10/25/2013 7:44:00 AM School reels after loss of staffer, two students in car crash
Yavapai County Sheriff’s Office/Courtesy photo
Emergency responders investigate the scene of a crash on Outer Loop Road between Reed and Williamson Valley roads Wednesday morning. Julianna Hersh, 23, Jeremiah Hersh, 13, and Jess Hersh, 9, of Chino Valley were killed in the crash.
Blog post memorializes those killed in collision
While the family has yet to publicly comment in the wake of the crash that took three young lives, the victims' uncle, Shules Hersh, took to the Internet Wednesday night to post a tribute to them.
Writing in his blog titled "Goshen Living," Shules said, "A few hours ago, my brother Israel called me on the phone. He said, 'God took half my children from me today.'"
Of Julianna, Shules said on his website, "I often wondered whether Jules would be a schoolteacher or a worship leader. For a while it seemed she might be both."
Shules said Jeremiah had "the purest heart I have known," and noted his nephew, who died in a Phoenix hospital, "must have been a battle-axe. He held on for hours."
Jessa, Shules said, was "the apple of her daddy's eye."
Shules said the family's surviving three children, including Joseph, 15, who was also in the car at the time of he crash, "are left to pick up the pieces with Mom and Dad."
Prescott - When three young members of one family were killed and a fourth was injured in a head-on car crash south of Chino Valley Wednesday, the tragedy struck the faculty, staff, and students at Mountain Oak School in Prescott especially hard, because all were part of the school's community, officials said.
"We've been watching them grow up," Anna Carnegie-Marx, school board president. "It's a pretty close-knit group here."
Julianna Hersh, 23, was on staff at Mountain Oak; she was the kindergarten assistant.
"She was an incredible musician and songwriter," Carnegie-Marx said. "She just brought joy and life to her room."
Julianna was "brilliant" with her young charges, she said. "She had a heart for knowing what they were needing and how to teach them."
Julianna was a performer who played guitar and sang outside the school, participating in the open mic nights at Chino Valley's Overflow Coffee, where she was very popular.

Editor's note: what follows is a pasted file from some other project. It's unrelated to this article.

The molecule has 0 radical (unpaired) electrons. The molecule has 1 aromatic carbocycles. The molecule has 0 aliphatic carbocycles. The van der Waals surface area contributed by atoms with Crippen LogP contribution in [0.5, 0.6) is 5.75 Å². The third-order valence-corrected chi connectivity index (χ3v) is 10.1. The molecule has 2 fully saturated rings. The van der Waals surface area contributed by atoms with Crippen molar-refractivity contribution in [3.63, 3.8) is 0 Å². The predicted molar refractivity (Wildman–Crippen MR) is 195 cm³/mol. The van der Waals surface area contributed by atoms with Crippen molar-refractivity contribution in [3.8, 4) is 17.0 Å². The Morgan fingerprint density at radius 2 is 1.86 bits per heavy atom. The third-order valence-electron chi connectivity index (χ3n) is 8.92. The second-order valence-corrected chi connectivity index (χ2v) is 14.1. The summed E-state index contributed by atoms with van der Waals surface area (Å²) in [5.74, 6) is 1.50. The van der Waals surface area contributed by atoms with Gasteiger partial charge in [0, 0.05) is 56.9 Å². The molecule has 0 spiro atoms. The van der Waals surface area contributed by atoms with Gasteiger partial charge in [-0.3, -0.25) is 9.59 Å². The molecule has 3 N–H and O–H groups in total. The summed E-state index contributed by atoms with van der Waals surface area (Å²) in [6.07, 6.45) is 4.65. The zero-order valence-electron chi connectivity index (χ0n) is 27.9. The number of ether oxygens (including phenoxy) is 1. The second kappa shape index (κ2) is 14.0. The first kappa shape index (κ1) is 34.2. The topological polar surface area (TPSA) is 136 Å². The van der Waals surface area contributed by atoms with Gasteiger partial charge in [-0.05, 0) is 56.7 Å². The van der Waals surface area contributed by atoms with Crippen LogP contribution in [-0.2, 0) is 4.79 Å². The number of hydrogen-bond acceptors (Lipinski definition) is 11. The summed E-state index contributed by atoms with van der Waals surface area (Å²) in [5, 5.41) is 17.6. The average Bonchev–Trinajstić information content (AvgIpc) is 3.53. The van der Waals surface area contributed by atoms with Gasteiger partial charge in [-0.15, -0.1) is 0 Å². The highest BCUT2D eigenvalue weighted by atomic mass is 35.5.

Jeremiah, 13, also had musical talent, School Director ElizaBeth Wildemaan said. He played the recorder and she called him "a very sweet child that all the kids liked."
He recently expanded his skills to drumming, Carnegie-Marx said. "He was so excited to play" in an African drumming class. "He had a lot of natural talent."
His drum was found among the wreckage after the collision, she noted sadly.
"Ah, sweet Jessa," Carnegie-Marx said. "We've been watching her grow." Jessa, 9, loved to dance, and loved to ride her pony, she said, choking up a bit. She had "the most gorgeous red hair, and big blue eyes.
"She was a sweet, sweet girl."
The school has been receiving assistance from a trauma intervention team from the Yavapai County Education Service Agency, Wildemaan said.
"We've watched students hugging each other, and supporting each other, and crying together," Carnegie-Marx said, adding that the trauma team members adjust their techniques to suit different age groups. "In a lot of cases, they literally sit on the floor with the kids. We're so grateful that there's been a team to come in and hold our hands and lead us through this."
Mountain Oak School is changing its annual fall Pumpkin Path event - which "Jules was always really involved with and was so looking forward to" - to be a memorial to the Hersh family. "We want to celebrate the lives of these students, but at the same time, have those moments for grieving," Carnegie-Marx said. At the event, the school will also accept donations to help the family with funeral costs.
The Pumpkin Path is open the public. It will be held 5 p.m. Monday, Oct. 28, at Mountain Oak School, 1455 Willow Creek Road in Prescott.